Asian Festival at Mekong Plaza: Stick to the Nearby Restaurants for the Really Good Authentic Food

Categories: Events
Duo eating Sekong.jpg
Christen Bejar
​The 
Arizona Asian Festival is in Mesa this weekend at the Mekong Plaza and on our visit yesterday we found all sorts of things to do -- but if you are planning to eat, we advise you stick to the restaurant fare and avoid the festival offerings. 

There are really just three vendors offering food outside: 

Aside from your typical festival fare -- ice cream, popcorn and hot dogs -- Big Island Grinds, Sekong By Night, and a vendor merely labeled INDIAN CUISINE are the major ethnic food hotspots for the fest. The nice thing about all three is that none of their items are over seven bucks, but none sell beverages so you're stuck trekking from vendor to vendor to get a complete meal.

Big Island Grinds is a small restaurant out of Chandler serving up Hawaiian dishes. Their menu was limited to pork and beef dishes, with a couple of pasteles and manapua thrown in for good measure.

The manapua was light on the meat and tasted like it had been frozen. The smoked meat dish fared a bit better, but was so salty I had to down the water and shovel in the rice just to get feeling back in my tongue. The beef was also chewy and quite a few pieces were just fat.

Big Island Grinds.jpg
Christen Bejar
Wasn't expecting five-star cuisine, but could I at least get some meat in my "smoked meat dish"?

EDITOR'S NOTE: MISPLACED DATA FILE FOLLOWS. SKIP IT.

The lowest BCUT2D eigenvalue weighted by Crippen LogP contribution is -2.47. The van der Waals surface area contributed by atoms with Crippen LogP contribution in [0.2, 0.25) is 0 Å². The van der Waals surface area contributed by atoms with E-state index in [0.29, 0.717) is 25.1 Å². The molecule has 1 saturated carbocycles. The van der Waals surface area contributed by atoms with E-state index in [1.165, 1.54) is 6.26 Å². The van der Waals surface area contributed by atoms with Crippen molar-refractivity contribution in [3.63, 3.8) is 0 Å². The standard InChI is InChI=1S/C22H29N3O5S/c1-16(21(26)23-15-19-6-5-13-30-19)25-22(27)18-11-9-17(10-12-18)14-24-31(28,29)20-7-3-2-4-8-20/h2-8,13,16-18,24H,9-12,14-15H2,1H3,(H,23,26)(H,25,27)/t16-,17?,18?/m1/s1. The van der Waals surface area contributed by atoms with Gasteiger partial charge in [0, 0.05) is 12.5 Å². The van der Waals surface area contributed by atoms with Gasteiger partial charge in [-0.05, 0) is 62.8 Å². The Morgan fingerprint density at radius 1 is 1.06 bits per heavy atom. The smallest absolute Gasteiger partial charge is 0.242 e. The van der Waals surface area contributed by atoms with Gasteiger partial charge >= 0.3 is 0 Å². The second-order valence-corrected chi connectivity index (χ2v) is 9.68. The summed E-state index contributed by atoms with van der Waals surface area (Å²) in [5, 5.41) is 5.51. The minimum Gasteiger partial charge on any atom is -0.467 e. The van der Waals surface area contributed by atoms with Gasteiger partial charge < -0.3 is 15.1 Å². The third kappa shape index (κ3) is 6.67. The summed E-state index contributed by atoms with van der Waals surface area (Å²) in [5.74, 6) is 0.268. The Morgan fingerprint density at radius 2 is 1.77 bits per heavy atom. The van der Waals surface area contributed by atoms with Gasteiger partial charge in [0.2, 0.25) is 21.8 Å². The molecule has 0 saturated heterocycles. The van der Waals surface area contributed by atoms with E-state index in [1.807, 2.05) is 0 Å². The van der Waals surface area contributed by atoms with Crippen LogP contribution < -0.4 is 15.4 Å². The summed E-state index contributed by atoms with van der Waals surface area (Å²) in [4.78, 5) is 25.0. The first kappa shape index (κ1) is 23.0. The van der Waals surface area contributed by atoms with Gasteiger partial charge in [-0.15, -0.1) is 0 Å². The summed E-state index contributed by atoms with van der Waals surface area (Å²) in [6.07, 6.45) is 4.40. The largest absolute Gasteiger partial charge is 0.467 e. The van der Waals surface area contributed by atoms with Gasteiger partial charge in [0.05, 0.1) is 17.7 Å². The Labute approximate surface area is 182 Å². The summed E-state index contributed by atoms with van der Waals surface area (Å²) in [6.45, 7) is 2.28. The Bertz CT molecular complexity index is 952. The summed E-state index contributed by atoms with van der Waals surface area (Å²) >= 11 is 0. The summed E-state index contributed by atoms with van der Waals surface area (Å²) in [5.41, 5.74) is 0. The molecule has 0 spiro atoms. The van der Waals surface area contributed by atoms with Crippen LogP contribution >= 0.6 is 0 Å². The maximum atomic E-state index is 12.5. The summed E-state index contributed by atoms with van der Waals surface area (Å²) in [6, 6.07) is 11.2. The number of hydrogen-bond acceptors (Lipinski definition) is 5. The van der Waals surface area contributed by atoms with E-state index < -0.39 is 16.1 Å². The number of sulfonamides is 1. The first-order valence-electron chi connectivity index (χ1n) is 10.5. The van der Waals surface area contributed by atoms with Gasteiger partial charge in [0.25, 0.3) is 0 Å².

The vendor marked as Indian Cuisine showed off a meager selection of gulab jamun, vegeterian samosas, and two kinds of biryani. The gulab jamun looked like it had been sitting out for too long and the chicken biryani looked as if it only had a few pieces of chicken in the entire pan of rice. The samosa was an interesting snack, as the potato had a slightly spicy kick to it and the sweet sauce balanced it nicely, but it wasn't anything to flip over.

Samosa.jpg
Christen Bejar
The samosa was good (for being vegetarian) and at two bucks there's not much to complain (or rave) about.

Finally Sekong By Night -- the new spot on East Indian School in Phoenix -- is offering up Cambodian cuisine in the form of three dishes: grilled chicken, grilled beef, and grilled corn. The beef kabob was a bit sweet like teriyaki so it tastes okay but hardly differs itself as Cambodian cuisine. The chicken, on the other hand, was rich and slightly greasy with a hint of sweetness.

Sekong By Night.jpg
Christen Bejar
The beef is unexciting but the chicken is worth it.

Overall Sekong is probably your best bet if you want to sample Asian cuisines without pulling yourself away from the main stage entertainment, which is where a majority of the action is at for the event.

The Arizona Asian Festival continues today til 6 the Mekong Plaza.

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